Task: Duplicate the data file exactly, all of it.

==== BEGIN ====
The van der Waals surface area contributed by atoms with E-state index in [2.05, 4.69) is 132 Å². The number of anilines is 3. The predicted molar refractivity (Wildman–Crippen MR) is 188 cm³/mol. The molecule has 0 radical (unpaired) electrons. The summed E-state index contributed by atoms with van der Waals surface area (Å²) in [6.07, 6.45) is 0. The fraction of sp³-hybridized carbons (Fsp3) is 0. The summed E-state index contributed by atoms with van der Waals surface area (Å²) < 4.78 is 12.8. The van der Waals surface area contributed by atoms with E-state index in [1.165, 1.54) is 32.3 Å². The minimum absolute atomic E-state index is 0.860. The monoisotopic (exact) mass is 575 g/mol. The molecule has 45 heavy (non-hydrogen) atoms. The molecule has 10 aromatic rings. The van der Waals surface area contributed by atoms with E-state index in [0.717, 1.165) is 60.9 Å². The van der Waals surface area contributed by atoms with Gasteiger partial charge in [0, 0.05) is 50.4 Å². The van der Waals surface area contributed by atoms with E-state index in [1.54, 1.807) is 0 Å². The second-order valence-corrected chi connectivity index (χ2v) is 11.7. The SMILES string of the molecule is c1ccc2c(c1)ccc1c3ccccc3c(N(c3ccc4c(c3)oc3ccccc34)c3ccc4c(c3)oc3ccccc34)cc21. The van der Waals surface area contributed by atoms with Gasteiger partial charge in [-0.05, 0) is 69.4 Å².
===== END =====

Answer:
The van der Waals surface area contributed by atoms with E-state index in [2.05, 4.69) is 132 Å². The number of anilines is 3. The predicted molar refractivity (Wildman–Crippen MR) is 188 cm³/mol. The molecule has 0 radical (unpaired) electrons. The summed E-state index contributed by atoms with van der Waals surface area (Å²) in [6.07, 6.45) is 0. The fraction of sp³-hybridized carbons (Fsp3) is 0. The summed E-state index contributed by atoms with van der Waals surface area (Å²) < 4.78 is 12.8. The van der Waals surface area contributed by atoms with E-state index in [1.165, 1.54) is 32.3 Å². The minimum absolute atomic E-state index is 0.860. The monoisotopic (exact) mass is 575 g/mol. The molecule has 45 heavy (non-hydrogen) atoms. The molecule has 10 aromatic rings. The van der Waals surface area contributed by atoms with E-state index in [0.717, 1.165) is 60.9 Å². The van der Waals surface area contributed by atoms with Gasteiger partial charge in [0, 0.05) is 50.4 Å². The van der Waals surface area contributed by atoms with E-state index in [1.54, 1.807) is 0 Å². The second-order valence-corrected chi connectivity index (χ2v) is 11.7. The SMILES string of the molecule is c1ccc2c(c1)ccc1c3ccccc3c(N(c3ccc4c(c3)oc3ccccc34)c3ccc4c(c3)oc3ccccc34)cc21. The van der Waals surface area contributed by atoms with Gasteiger partial charge in [-0.05, 0) is 69.4 Å².